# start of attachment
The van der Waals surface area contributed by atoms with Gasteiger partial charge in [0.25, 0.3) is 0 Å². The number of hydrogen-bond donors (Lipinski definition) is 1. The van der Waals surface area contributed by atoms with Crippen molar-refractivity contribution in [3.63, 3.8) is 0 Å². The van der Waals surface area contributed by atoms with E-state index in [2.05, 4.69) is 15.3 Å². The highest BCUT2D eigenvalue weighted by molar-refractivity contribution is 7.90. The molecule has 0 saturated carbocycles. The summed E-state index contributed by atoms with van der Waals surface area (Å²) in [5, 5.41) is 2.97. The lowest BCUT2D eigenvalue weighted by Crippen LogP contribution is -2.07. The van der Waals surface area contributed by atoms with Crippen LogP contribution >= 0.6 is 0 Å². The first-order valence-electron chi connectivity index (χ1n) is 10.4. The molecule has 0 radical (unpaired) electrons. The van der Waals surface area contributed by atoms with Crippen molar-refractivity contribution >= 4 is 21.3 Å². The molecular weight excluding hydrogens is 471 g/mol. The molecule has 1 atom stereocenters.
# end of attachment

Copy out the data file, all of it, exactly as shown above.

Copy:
The van der Waals surface area contributed by atoms with Gasteiger partial charge in [0.25, 0.3) is 0 Å². The number of hydrogen-bond donors (Lipinski definition) is 1. The van der Waals surface area contributed by atoms with Crippen molar-refractivity contribution in [3.63, 3.8) is 0 Å². The van der Waals surface area contributed by atoms with E-state index in [2.05, 4.69) is 15.3 Å². The highest BCUT2D eigenvalue weighted by molar-refractivity contribution is 7.90. The molecule has 0 saturated carbocycles. The summed E-state index contributed by atoms with van der Waals surface area (Å²) in [5, 5.41) is 2.97. The lowest BCUT2D eigenvalue weighted by Crippen LogP contribution is -2.07. The van der Waals surface area contributed by atoms with Crippen LogP contribution >= 0.6 is 0 Å². The first-order valence-electron chi connectivity index (χ1n) is 10.4. The molecule has 0 radical (unpaired) electrons. The van der Waals surface area contributed by atoms with Crippen molar-refractivity contribution >= 4 is 21.3 Å². The molecular weight excluding hydrogens is 471 g/mol. The molecule has 1 atom stereocenters.